PGE2 pulsing of murine bone marrow cells reduces migration of daughter monocytes/macrophages in vitro and in vivo

Terence A McGonigle, Amy R Dwyer, Eloise L Greenland, Naomi M Scott, Kevin N Keane, Philip Newsholme, Helen S Goodridge, Leonard I Zon, Fiona J Pixley, Prue H Hart

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2 Citations (Scopus)
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Abstract

Monocytes/macrophages differentiating from bone marrow (BM) cells pulsed for 2 hours at 37°C with a stabilized derivative of prostaglandin E2, 16,16-dimethyl PGE2 (dmPGE2), migrated less efficiently toward a chemoattractant than monocytes/macrophages differentiated from BM cells pulsed with vehicle. To confirm that the effect on BM cells was long lasting and to replicate human BM transplantation, chimeric mice were established with donor BM cells pulsed for 2 hours with dmPGE2 before injection into marrow-ablated congenic recipient mice. After 12 weeks, when high levels (90%) of engraftment were obtained, regenerated BM-derived monocytes/macrophages differentiating in vitro or in vivo migrated inefficiently toward the chemokines colony-stimulating factor-1 (CSF-1) and chemokine (C-C motif) ligand 2 (CCL2) or thioglycollate, respectively. Our results reveal long-lasting changes to progenitor cells of monocytes/macrophages by a 2-hour dmPGE2 pulse that, in turn, limits the migration of their daughter cells to chemoattractants and inflammatory mediators.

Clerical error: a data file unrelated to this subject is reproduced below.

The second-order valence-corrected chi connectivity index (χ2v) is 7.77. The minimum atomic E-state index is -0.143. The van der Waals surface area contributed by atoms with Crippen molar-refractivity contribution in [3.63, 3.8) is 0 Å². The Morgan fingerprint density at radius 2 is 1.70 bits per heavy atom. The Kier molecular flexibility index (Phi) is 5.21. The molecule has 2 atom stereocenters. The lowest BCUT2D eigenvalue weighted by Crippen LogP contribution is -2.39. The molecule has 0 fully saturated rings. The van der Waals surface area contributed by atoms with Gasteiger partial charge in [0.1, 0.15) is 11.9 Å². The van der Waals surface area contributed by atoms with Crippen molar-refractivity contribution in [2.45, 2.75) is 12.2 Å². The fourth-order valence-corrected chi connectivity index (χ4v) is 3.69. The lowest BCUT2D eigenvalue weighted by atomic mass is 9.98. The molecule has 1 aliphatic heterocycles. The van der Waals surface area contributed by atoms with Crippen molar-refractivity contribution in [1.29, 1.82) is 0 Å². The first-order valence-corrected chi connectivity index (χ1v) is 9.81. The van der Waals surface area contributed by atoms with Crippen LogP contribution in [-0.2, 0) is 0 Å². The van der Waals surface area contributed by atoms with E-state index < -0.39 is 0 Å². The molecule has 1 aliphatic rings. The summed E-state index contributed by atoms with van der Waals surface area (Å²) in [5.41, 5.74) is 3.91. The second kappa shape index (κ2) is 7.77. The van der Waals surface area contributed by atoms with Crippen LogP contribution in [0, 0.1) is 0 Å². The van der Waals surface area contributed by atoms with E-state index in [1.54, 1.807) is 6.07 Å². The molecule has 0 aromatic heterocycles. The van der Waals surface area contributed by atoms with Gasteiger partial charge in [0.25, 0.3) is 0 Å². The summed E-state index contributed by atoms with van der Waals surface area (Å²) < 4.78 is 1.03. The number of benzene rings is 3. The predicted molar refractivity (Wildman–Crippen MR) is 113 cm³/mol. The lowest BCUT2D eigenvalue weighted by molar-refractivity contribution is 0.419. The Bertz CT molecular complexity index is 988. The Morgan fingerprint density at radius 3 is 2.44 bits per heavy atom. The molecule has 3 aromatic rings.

Original languageEnglish
Pages (from-to)64-68
JournalExperimental Hematology
Volume56
DOIs
Publication statusPublished - Dec 2017

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